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with mock.patch('os.urandom', return_value='pumpkins') as abc_urandom_function:
    assert abc_urandom(5) == 'abcpumpkins'

As you can see, the syntax really doesn’t change all that much and once again you’ll have the function available within the with statement’s scope for manipulation.

Using the Mocked Function During Tests

As mentioned above, using the decorator or context manager provides access to the mocked function via an additional variable.

Firstly, we can change the mock function on the fly throughout the test like this:

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import unittest
import mock
import os


class TestRandom(unittest.TestCase):
    @mock.patch('os.urandom')
    def test_abc_urandom(self, urandom_function):
        urandom_function.return_value = 'pumpkins'
        assert os.urandom(5) == 'pumpkins'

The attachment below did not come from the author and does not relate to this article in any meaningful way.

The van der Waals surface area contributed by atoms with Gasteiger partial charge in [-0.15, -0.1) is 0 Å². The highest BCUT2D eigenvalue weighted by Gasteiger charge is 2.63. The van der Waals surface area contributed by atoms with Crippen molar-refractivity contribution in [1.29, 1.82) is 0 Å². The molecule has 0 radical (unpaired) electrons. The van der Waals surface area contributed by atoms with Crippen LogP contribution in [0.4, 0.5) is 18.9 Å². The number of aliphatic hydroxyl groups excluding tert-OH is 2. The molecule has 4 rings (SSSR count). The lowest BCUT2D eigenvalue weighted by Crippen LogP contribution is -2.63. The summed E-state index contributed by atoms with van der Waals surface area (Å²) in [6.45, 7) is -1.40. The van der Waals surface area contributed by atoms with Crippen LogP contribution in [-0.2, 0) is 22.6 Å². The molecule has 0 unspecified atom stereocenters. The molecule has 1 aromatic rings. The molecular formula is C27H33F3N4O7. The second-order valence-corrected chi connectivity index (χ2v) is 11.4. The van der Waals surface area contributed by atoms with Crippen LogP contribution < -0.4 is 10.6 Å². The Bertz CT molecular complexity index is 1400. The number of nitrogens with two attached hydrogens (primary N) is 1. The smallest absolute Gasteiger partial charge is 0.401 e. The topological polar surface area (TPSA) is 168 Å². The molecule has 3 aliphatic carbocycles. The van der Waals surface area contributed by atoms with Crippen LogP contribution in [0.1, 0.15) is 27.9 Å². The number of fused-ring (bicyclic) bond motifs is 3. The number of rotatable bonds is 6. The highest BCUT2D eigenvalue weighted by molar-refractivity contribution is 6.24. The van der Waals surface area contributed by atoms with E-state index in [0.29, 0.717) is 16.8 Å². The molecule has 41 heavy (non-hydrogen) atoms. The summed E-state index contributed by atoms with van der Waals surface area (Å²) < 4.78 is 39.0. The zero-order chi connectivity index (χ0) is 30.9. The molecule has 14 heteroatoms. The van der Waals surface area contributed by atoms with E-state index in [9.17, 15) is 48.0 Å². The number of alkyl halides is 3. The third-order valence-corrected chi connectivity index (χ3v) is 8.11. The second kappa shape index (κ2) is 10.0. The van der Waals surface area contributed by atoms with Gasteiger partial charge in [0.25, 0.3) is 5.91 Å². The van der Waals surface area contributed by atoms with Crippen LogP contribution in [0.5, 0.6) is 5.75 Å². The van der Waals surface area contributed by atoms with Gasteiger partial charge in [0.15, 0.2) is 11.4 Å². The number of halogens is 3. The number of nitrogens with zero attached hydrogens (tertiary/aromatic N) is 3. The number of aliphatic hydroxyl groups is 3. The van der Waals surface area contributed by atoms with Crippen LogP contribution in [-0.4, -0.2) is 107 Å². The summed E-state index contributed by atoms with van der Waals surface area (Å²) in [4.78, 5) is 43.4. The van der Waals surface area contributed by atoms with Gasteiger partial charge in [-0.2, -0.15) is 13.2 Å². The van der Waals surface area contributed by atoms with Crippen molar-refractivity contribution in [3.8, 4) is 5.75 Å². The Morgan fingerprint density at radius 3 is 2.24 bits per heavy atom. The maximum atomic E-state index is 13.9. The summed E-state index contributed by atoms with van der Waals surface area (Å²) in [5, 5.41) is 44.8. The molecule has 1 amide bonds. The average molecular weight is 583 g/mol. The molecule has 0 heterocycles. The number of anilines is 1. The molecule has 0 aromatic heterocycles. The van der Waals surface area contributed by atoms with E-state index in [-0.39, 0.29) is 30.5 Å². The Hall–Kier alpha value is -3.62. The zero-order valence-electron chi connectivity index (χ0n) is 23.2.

urandom_function.return_value = 'lemons'
        assert os.urandom(5) == 'lemons'
        urandom_function.side_effect = (
            lambda l: 'f' * l
        )
        assert os.urandom(5) == 'fffff'

We can also determine if the mock function was called and how many times it was called. These particular statistics can be reset using the reset_mock function. Please see an example below:

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import unittest
import mock
import os


class TestRandom(unittest.TestCase):
    @mock.patch('os.urandom', return_value='pumpkins')
    def test_abc_urandom(self, urandom_function):
        # The mock function hasn't been called yet
        assert not urandom_function.called

        # Here we call the mock function twice and assert that it has been
        # called and the number of times called is 2